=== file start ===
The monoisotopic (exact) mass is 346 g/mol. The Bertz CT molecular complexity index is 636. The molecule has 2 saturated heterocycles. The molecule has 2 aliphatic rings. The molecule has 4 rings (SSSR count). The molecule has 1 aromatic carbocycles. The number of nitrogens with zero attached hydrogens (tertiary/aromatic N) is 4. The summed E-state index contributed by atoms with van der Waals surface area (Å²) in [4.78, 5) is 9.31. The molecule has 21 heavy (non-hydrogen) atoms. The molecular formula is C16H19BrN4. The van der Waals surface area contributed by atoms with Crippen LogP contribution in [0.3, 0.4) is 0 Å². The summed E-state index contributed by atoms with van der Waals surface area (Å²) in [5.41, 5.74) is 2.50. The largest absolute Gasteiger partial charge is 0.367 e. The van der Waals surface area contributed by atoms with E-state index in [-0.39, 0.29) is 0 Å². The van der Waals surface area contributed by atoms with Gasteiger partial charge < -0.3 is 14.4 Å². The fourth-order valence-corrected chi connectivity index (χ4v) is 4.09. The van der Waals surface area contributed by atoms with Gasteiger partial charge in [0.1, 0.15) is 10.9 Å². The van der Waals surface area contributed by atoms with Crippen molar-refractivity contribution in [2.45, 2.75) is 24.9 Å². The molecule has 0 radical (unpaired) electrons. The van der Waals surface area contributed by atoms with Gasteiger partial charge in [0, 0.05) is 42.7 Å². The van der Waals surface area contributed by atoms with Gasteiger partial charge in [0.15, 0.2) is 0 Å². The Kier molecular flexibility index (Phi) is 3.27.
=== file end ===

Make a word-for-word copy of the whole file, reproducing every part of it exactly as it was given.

The monoisotopic (exact) mass is 346 g/mol. The Bertz CT molecular complexity index is 636. The molecule has 2 saturated heterocycles. The molecule has 2 aliphatic rings. The molecule has 4 rings (SSSR count). The molecule has 1 aromatic carbocycles. The number of nitrogens with zero attached hydrogens (tertiary/aromatic N) is 4. The summed E-state index contributed by atoms with van der Waals surface area (Å²) in [4.78, 5) is 9.31. The molecule has 21 heavy (non-hydrogen) atoms. The molecular formula is C16H19BrN4. The van der Waals surface area contributed by atoms with Crippen LogP contribution in [0.3, 0.4) is 0 Å². The summed E-state index contributed by atoms with van der Waals surface area (Å²) in [5.41, 5.74) is 2.50. The largest absolute Gasteiger partial charge is 0.367 e. The van der Waals surface area contributed by atoms with E-state index in [-0.39, 0.29) is 0 Å². The van der Waals surface area contributed by atoms with Gasteiger partial charge < -0.3 is 14.4 Å². The fourth-order valence-corrected chi connectivity index (χ4v) is 4.09. The van der Waals surface area contributed by atoms with Gasteiger partial charge in [0.1, 0.15) is 10.9 Å². The van der Waals surface area contributed by atoms with Crippen molar-refractivity contribution in [2.45, 2.75) is 24.9 Å². The molecule has 0 radical (unpaired) electrons. The van der Waals surface area contributed by atoms with Gasteiger partial charge in [0, 0.05) is 42.7 Å². The van der Waals surface area contributed by atoms with Gasteiger partial charge in [0.15, 0.2) is 0 Å². The Kier molecular flexibility index (Phi) is 3.27.